Genealogical material includes two notebook tablets containing copies of North Carolina and Tennessee wills, deeds, marriage records, and other documents pertaining to the Wherry, Bowen, Montgomery, Newnan, Campbell, and Kelley families. There are religious writings, poetry, leaflets, booklets, and clippings. Volumes are chiefly account books of Governor William B. Campbell. Also included are a daily journal kept by David Campbell while governor of Virginia, a volume containing copies of his wife's letters to him, 1812-1825, a short diary kept by William B. Campbell during the Mexican War, a diary of John D. Owen, and a photograph album containing pictures of members of the Campbell, Kelley, Pilcher, Owen, and Lambuth families.

Among the correspondents are Joseph Anderson, William S. Archer, Alexander Barry, Thomas Barrow, John Bell, William Blount, Willie Blount, O. H. Browning, William G. Brownlow, B. F. Butler, Joseph C. Cabell, A. Campbell, David Campbell, William B. Campbell, William P. A. Campbell, Newton Cannon, Mathew Carey, George Christian, Henry Clay, Thomas Claiborne, I. A. Coles, Edmund Cooper, J. J. Crittenden, Claude Crozet, Jefferson Davis, L. C. Draper, J. H. Eaton, Benjamin Estill, Emerson Etheridge, M. Fillmore, S. M. Fite, William H. Foote, E. H. Foster, Joseph Gales, Horatio Gates, M. P. Gentry, William A. Graham, Felix Grundy, A. Hayne, G. F. Holmes, George W. Hopkins, Andrew Jackson, Cave Johnson, Charles C. Johnston, William B. Lewis, L. McLane, Bishop James Madison, A. J. Marchbanks, P. Mayo, R. J. Meigs, William Munford, P. N. Nicholas, A. O. P. Nicholson, Thomas Parker, John M. Patton, Balie Peyton, Timothy Pickering, Franklin Pierce, J. R. Poinsett, James Knox Polk, William C. Preston, J. A. Quitman, J. G. M. Ramsey, T. J. Randolph, T. M. Randolph, William C. Rives, Thomas Ritchie, A. Roane, Wyndham Robertson, Theodore Roosevelt, Edmund Ruffin, Benjamin Rush, John Rutherfoord, Winfield Scott, Alexander Smith, William B. Sprague, A. Stevenson, Jordan Stokes, W. B. Stokes, A. H. H. Stuart, Johnston Taylor, Zachary Taylor, Waddy Thompson, H. St. G. Tucker, Martin Van Buren, J. W. C. Watson, Daniel Webster, Gideon Welles, H. L. White, J. S. Yerger, and F. K. Zollicoffer.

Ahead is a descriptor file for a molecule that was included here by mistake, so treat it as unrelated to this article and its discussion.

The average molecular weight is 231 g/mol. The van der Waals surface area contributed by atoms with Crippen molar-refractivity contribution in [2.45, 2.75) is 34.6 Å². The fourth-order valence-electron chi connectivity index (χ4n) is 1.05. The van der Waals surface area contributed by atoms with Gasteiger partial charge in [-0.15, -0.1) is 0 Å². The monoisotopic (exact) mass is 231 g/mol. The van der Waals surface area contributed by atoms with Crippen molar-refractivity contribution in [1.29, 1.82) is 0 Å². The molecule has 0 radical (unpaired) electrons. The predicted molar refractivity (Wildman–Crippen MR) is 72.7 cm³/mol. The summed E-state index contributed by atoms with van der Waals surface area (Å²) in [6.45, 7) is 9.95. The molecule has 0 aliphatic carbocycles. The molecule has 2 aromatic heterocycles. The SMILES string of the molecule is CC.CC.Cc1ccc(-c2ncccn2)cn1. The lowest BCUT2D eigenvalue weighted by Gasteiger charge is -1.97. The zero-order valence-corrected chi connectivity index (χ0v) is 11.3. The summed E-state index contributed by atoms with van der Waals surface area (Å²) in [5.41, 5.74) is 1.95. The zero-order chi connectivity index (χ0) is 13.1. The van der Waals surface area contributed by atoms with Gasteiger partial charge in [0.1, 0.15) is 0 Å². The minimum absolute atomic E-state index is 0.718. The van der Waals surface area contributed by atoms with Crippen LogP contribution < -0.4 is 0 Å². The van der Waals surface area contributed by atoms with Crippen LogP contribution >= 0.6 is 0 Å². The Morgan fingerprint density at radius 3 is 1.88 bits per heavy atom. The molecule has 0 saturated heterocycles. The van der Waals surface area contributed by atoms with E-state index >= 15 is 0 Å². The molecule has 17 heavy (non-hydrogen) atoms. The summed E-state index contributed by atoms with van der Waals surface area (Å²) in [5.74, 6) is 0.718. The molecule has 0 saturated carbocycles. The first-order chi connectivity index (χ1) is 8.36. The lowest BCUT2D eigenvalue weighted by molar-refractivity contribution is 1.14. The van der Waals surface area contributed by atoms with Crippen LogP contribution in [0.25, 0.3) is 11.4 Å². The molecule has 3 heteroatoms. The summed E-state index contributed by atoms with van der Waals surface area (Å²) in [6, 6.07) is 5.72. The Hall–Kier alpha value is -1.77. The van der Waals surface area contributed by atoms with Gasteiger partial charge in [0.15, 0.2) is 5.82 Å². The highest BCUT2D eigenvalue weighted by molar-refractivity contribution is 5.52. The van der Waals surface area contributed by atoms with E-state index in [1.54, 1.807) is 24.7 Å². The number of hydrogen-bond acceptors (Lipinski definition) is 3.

From Guide to the Cataloged Collection in the Manuscript Department of the William R. Perkins Library, Duke University, by Richard C. Davis and Linda Angle Miller, (Duke University, 1980).

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Emma Simpson Glover Family papers, 1834-1953 2 Linear Feet — circa 410 Items